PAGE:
Soldatenko is a Communist Party leader who has recently claimed that he never gave up his party membership card. He also denies the Holodomor was an act against Ukrainians and talks in a derogatory way about the Organization of Ukrainian Nationalists, which fought for Ukrainian national independence through the mid-20th century, and its military wing, the Ukrainian Insurgent Army.
Both movements are viewed by many in western Ukraine and abroad as pro-Ukrainian freedom fighters and heroes for their efforts to attain Ukrainian independence during World War II. But propaganda from the Soviet Union, an ally of Nazi Germany until attacked, painted these Ukrainian movements as Nazi collaborators.
Olexander Motryk, the Ukrainian ambassador to the United States, called Lozynskyj several days before Yanukovych’s visit and asked what the president could do to avoid the street protest. Lozynskyj answered: fire Soldatenko, Education Minister Dmytro Tabachnyk and recognize the Holodomor as genocide.
Instead of accepting Yanukovych’s invitation for a metting, Ukrainian-Americans took to the streets of New York with slogans, like “Ukraine’s sovereignty is not for sale,” “Russian fleet – out of Ukraine,” “Impeach Yanukovych,” “Worse than Kuchma,” “No slavery for Ukraine,” “Yanukovych – Judah of Ukraine,” “Yanukovych – anti-Ukrainian and anti-democratic dictator,” and “Stop KGB!”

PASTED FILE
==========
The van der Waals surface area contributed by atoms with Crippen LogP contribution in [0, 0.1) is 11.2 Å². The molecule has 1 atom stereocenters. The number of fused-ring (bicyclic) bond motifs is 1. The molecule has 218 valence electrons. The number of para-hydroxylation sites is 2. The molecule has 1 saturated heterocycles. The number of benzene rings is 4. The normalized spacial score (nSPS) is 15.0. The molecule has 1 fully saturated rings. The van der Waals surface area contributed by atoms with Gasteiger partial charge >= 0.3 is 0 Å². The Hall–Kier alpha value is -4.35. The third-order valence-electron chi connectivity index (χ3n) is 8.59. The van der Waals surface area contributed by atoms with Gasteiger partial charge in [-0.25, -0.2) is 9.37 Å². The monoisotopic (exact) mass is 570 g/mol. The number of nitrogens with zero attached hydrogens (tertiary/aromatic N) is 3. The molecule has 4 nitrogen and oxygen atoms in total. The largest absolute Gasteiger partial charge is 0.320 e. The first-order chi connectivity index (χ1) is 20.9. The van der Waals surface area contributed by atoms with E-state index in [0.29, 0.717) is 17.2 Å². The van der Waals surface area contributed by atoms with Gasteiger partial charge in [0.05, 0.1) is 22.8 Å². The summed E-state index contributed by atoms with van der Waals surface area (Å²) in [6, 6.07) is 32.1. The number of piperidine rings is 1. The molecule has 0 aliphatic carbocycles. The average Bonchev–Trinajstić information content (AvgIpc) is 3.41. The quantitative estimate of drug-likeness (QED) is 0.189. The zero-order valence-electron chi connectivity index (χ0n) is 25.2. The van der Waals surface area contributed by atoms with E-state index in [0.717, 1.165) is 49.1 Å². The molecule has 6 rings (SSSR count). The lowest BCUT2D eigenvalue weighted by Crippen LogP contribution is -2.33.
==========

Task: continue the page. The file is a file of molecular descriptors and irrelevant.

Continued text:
Russian-friendly Ukrainian President Viktor Yanukovych this week assured the Ukrainian Diaspora in the United States that he does not deny the existence of the communist-era famine that killed millions of people in Ukraine in 1932-33, adding that he would even order the famine documents to be declassified. Yanukovich, however, would not recognize the famine as genocide as many other countries and Ukrainian leaders have.
Previously, President Yanukovych claimed at the Council of Europe’s meeting in April that he does not think the famine should be called genocide. Instead, Yanukovych shares the Russian view that considers the famine to have taken place not only in Ukraine, but in Russia’s Volga region and Kazakhstan. The subtle perspective change attempts to shift the blame away from the Russian-based Soviet government that ruled Ukraine at the time of the famine.
In 2006, the Parliament of Ukraine formally recognized the famine as genocide. A resolution supported in 13 countries, including the United States, Poland, Australia, and Canada, did the same.
The web section on the Holodomor, the Josef Stalin-ordered famine of 1932-33 that killed millions of Ukrainians, had been removed from the official presidential website after Yanukovych’s inauguration in February. But it mysteriously re-appeared in an edited version – albeit without reference of the famine as an attempted genocide against the Ukrainian people.
LAST week Ukrainians marked the tenth anniversary of the murder of Georgiy Gongadze, an investigative journalist who had embarrassed the government. Prosecutors recently pointed the finger at the the late Yuri Kravchenko, interior minister at the time, but contemporary tape recordings, not yet authenticated, suggest that then-president Leonid Kuchma may have been involved. Such tactics were commonplace in pre-Orange Ukraine.
Kuchma recently defended himself by saying Gongadze’s murder was some sort of CIA murder/conspiracy plot out to get him.